8 years ago

Volume 15 Issue 1 - September 2009

  • Text
  • September
  • Jazz
  • October
  • Toronto
  • Symphony
  • Musical
  • Colours
  • Trio
  • Orchestra
  • Theatre

eat by beat: jazzThe

eat by beat: jazzThe “Fall” of 2009By Jim GallowayIt’s not as bad as it sounds. It is, of course, the start of a new season.Goodbye to the festival merry-go-round and hello to September Song.It is interesting, albeit somewhat disheartening, to observe thedownward spiral in Toronto – and you can substitute almost all thecities in North America that had a reputation for being “jazz” centres– since the glory days when there were touring bands and a circuit ofclubs within driving distance which made it possible to go on the roadwith a group. There were places for musicians to hone their skills,and a recording industry in which the major labels at least paid lipservice to leaders such as Horace Silver, “Cannonball” Aderley andThelonious Monk, to name only a few. I can remember when TheCav-A-Bob, a club at the foot of Yonge Street, actually hired bandsfor a month at a time – bands that included such great jazz players as“Doc” Cheatham, Vic Dickenson, Rudy Powell, Red Richards andBuddy Tate!But the cutbacks kicked in, and a group which normally wouldhave been a sextet became a quintet, and the first musician to be leftat home would invariably be the bass player, unless, of course, hehappened to be the leader. Not much point in going to see the Mingusband if he wasn’t there! The economics of the business becametougher and eventually, instead of an organized group touring, individualartists would come to town and play with a local rhythm sectionfor a week, sometimes two weeks, until the week became maybeThursday through Saturday.Eventually all of those venues fell by the wayside and we are nowin a situation where a week-long engagement in a club just does notexist in this city. Today, the concert hall or festival stage has becomethe only way of seeing and hearing “name” performers. It is a fact oflife, and we have to accept it.So what is in store for Toronto jazz audiences this fall? Quite a lot,as a matter of fact, given the above realities. One of the big events isthe opening of Koerner Hall at the Royal Conservatory of Music, andon September 26 their first jazz concert will feature the Chick Corea,Stanley Clarke & Lenny White Trio with Sophie Milman opening forthe main attraction. This new venue is something the city has neededfor a long time, a custom-designed performance space with a capacityof just over 1,000 seats. It is beautifully designed, and if the acousticssound as good as the hall looks it will be a winner.Located across the street from the Roy Thomson Hall, Quotes Bar& Grill will get underway on September 18 with a new season ofFriday evening jazz from 5:00 to 8:00 pm. It’s the fourth year of presenting“Fridays at Five,” featuring the Canadian Jazz Quartet witha guest instrumentalist each week. Saxophone great Pat LaBarbera isthe featured guest for the launch. This club has really caught on withfans who like their jazz straight ahead and swinging and it’s a greatway to start the weekend.Looking ahead a little farther, on Thursday September 24 RoyThomson’s sister venue, Massey Hall, will present Ornette Coleman.His revolutionary musical ideas have been controversial and hisunorthodox manner of playing changed the way of listening to jazzfor a lot of people. His primary instrument is the alto saxophone,although he is also a violinist and trumpeter and began his playingcareer on tenor sax in an R&B band in his native Texas. He hasinfluenced almost all of today’s modern musicians and some of hiscompositions, such as Lonely Woman and Turnaround have becomeminor standards.The Home Smith Bar at TheOld Mill is becoming a littleoasis of jazz in the West Endof the city. Starting September11, a jazz vocal series calledFridays to Sing About! willrun every week from 7:30 to10:30 pm. Carol McCartneykicks it off with John Sherwoodon piano and Dave Young,bass. The following weeks willfeature Melissa Stylianou andHeather Bambrick. Meanwhile,the Piano Masters Series willcontinue on Saturdays, with thecream of local pianists in solo,duo or trio settings. It is a pianoplayer’s heaven because TheOld Mill, showing an admirablecommitment to their jazz policy,The Jazz Performance and EducationCentre presents A Tribute to LincolnAlexander on October 1.recently installed a new Yamaha C3 grand piano – and the musicianslove it!The Honourable Lincoln M. Alexander’s career is well documented:Canada’s first black Member of Parliament, observer to theUnited Nations, a Companion of the Order of Canada and LieutenantGovernor of Ontario from 1985 to 1991. But perhaps less publicizedis his great love of jazz. The Jazz Performance and Education Centre,(JPEC) is presenting A Tribute Evening to Lincoln Alexander onOctober 1 in the Glenn Gould Studio, featuring some of our leadingCanadian artists, including Archie Alleyne (drums), Peter Appleyard(vibes), Guido Basso (trumpet and flugelhorn), Russ Little (trombone),Joe Sealy (piano), and vocalists Arlene Duncan, Michael Dunstan,Molly Johnson and Jackie Richardson. Full details can be foundat It is a fitting tribute to a great Canadian.So you see, there is quite a lot of live jazz to hear in the comingweeks – and I’ve only mentioned a few of the venues in town.It’s true: “Things Ain’t What They Used To Be,” but “Nevertheless,”“The Music Goes Round And Round,” and even although Ican’t truly say “It’s All Right With Me,”“I Can Dream, Can’t I?” Ihope “Autumn Leaves” you with a good feeling, and that you willenjoy some jazz listening in the coming weeks. Just make sure thatsome of it is live. See Jazz Listings on p. 39.26 WWW.THEWHOLENOTE.COM September 1 - October 7, 2009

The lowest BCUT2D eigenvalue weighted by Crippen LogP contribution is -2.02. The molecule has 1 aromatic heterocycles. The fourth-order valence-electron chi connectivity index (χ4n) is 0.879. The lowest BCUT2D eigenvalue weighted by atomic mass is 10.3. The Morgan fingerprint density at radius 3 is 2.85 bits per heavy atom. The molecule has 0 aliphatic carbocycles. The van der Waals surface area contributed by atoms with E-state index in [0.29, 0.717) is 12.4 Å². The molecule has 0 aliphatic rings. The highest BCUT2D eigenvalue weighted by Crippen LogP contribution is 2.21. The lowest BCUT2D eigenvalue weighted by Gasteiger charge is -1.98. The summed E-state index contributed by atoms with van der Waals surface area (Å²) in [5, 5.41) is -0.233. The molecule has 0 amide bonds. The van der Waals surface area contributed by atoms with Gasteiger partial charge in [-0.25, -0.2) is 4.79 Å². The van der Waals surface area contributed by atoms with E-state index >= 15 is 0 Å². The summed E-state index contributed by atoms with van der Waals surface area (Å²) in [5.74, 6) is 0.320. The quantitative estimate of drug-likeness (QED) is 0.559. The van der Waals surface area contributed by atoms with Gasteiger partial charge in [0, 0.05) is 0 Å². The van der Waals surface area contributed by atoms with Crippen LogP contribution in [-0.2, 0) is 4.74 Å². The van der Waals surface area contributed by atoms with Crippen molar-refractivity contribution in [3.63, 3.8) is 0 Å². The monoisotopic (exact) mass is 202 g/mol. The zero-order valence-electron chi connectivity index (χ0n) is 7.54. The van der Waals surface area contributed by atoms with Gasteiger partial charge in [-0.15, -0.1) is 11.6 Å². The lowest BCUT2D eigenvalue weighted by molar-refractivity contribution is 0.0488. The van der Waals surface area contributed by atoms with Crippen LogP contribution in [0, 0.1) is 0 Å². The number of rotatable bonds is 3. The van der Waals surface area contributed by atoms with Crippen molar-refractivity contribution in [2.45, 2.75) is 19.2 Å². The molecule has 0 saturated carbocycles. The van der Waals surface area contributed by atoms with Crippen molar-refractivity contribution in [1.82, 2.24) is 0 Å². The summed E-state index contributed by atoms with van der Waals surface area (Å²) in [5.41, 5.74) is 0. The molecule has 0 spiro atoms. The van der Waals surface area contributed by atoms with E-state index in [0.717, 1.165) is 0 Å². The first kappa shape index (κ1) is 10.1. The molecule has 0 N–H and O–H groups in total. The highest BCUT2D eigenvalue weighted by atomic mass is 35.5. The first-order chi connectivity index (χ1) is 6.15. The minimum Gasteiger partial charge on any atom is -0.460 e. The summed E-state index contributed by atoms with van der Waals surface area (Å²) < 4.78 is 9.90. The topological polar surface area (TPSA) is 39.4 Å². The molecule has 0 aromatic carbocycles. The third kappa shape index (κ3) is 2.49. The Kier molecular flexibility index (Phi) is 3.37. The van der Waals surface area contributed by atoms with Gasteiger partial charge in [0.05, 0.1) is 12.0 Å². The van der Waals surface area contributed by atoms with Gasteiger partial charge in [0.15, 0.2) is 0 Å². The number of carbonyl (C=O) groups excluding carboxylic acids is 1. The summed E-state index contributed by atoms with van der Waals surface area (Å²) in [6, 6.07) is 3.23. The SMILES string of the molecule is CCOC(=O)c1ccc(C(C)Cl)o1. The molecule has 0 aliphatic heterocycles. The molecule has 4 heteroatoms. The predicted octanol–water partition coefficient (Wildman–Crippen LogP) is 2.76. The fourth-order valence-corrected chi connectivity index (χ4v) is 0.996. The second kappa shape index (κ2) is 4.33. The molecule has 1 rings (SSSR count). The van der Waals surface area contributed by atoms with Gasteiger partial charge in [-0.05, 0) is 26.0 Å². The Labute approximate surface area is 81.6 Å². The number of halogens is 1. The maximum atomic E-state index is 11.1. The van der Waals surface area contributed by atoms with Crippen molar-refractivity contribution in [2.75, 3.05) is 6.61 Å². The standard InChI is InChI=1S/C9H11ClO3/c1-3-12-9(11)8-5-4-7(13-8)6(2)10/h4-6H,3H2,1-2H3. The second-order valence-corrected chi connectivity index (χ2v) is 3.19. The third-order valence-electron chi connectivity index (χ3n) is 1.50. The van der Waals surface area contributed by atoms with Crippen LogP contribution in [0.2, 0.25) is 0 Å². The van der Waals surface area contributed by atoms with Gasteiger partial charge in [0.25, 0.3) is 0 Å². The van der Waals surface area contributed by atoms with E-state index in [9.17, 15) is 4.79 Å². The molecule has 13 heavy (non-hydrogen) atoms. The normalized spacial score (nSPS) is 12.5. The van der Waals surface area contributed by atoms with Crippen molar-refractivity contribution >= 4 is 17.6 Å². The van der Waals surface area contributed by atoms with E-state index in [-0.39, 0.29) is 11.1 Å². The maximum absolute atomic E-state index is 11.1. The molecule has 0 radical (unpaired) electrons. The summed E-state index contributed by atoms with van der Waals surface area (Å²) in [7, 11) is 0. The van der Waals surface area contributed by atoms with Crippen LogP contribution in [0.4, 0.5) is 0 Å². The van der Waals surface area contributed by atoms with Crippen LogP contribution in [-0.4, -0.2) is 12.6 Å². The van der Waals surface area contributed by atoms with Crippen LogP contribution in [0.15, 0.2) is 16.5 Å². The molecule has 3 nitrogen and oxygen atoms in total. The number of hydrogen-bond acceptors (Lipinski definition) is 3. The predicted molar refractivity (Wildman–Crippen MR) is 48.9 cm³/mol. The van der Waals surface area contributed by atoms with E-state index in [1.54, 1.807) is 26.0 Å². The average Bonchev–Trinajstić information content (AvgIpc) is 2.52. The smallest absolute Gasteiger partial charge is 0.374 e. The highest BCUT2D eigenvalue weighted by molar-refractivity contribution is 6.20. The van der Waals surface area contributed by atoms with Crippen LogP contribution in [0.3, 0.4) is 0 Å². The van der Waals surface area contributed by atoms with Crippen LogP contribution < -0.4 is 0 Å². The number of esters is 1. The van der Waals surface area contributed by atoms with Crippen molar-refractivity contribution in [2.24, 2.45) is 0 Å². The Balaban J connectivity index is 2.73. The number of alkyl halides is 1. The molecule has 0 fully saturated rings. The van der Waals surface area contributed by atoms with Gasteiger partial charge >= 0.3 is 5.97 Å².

eat by beat: bandstandStriking up the BandBy Jack MacQuarrieAs I return to the keyboard after my summer hiatus it was suggestedthat the WholeNote columnists focus on the significant new developmentswhich were anticipated for their beats in the coming weeks.In my case that meant what interesting musical happenings were onthe horizon for September and perhaps into October. After a briefand very unscientific survey of the community bands and orchestrasI came up cold. Not a single communiqué reached my mailbox to tellof an exciting musical event to herald the advent of the fall season.Similarly, telephone queries drew blanks.This doesn’t mean that our community groups are languishing insome sort of apathetic stupor. On the contrary, almost without exceptionthey are busy planning for a new season. However, for most,that season does not include any significant performances until wellinto the autumn, when leaves on the trees have started to changecolour. It’s the start of a new rehearsal season. That is the big event.By now, most ensembleswill have established theirschedule of regular concertsand may have come up witha basic framework of the sortof repertoire. In the comingmonths they’ll undoubtedlyadd extra performances as theyare invited to perform for aUxbridge Community Concert Band:Cecil Vanderwal, conductor SteffanBrunette and Baylee Wolfesberger.variety of functions. What isthe process of selecting the repertoire?Does the music directorperform that function in isolationor is it a committee decision? Are all members invited in on theprocess, or are they in the dark until the music appears in the concertfolders? In music selection how does one strike a balance betweenappeal to audiences and appeal to band or orchestra members? Weknow of one community group where those decisions rest almostsolely with the librarian. Who should decide? Why not establish arepertoire and programme committee for your group?Yes concert performances are important, but for most members,rehearsals fulfill an important social function. Rehearsal night is anevening out to make music with like-minded friends. This brings upthe matter of difficulty level. What difficulty level is appropriate forthe majority of group members? Should a rehearsal be simply anentertaining evening out to make music with friends or a challenge tothe musical abilities of the members?Should every concert have a distinctive theme, or just consist of abalanced, pleasing musical experience? While I have participated insome “themed” concerts, many, in my estimation, have fallen flatwith a jungle of disjointed works that don’t provide the audience withthe sense of a pleasant integration.Are guest performers desired? Certainly they are, if they enhancethe quality and variety of the experience for both the audience andthe band or orchestra members. To not have soloists would removefrom concert programmes a vast array of wonderful music featuringinstrumental and vocal soloists. On the other hand, what about visitingensembles? It’s not uncommon for community ensembles to inviteother groups to perform as guests. If this enhances the musical experience,that is fine. However, I know of more than one such occasionwhere the principal motive was to fill more seats with the familiesand friends of the visiting group. Musical merit was secondary.On the subject of rehearsals, my personal preference is for rehearsalsthat provide both a performance challenge and some pleasantmelodies to remain in my head as I wend my way home. I have someanecdotal memories of rehearsals in which I was involved coveringthe spectrum from excellent to appalling. Let’s start with two in theappalling category.The first occurred many years ago in a community symphonySeptember 1 - October 7, 2009 WWW.THEWHOLENOTE.COM 27